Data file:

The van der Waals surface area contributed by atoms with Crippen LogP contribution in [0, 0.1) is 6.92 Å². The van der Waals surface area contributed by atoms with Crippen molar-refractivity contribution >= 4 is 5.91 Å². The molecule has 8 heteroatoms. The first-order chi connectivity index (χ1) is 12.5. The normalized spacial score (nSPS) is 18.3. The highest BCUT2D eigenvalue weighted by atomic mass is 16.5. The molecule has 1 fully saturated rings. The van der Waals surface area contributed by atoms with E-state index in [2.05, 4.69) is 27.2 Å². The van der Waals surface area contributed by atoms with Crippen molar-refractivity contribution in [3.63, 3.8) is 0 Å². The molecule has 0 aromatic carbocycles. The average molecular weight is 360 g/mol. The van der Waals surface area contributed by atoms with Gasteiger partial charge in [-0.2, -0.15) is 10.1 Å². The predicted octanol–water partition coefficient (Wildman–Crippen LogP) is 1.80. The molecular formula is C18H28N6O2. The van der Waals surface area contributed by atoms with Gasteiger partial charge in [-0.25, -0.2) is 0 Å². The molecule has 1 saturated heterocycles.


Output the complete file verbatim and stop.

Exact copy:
The van der Waals surface area contributed by atoms with Crippen LogP contribution in [0, 0.1) is 6.92 Å². The van der Waals surface area contributed by atoms with Crippen molar-refractivity contribution >= 4 is 5.91 Å². The molecule has 8 heteroatoms. The first-order chi connectivity index (χ1) is 12.5. The normalized spacial score (nSPS) is 18.3. The highest BCUT2D eigenvalue weighted by atomic mass is 16.5. The molecule has 1 fully saturated rings. The van der Waals surface area contributed by atoms with E-state index in [2.05, 4.69) is 27.2 Å². The van der Waals surface area contributed by atoms with Crippen molar-refractivity contribution in [3.63, 3.8) is 0 Å². The molecule has 0 aromatic carbocycles. The average molecular weight is 360 g/mol. The van der Waals surface area contributed by atoms with Gasteiger partial charge in [-0.2, -0.15) is 10.1 Å². The predicted octanol–water partition coefficient (Wildman–Crippen LogP) is 1.80. The molecular formula is C18H28N6O2. The van der Waals surface area contributed by atoms with Gasteiger partial charge in [-0.25, -0.2) is 0 Å². The molecule has 1 saturated heterocycles.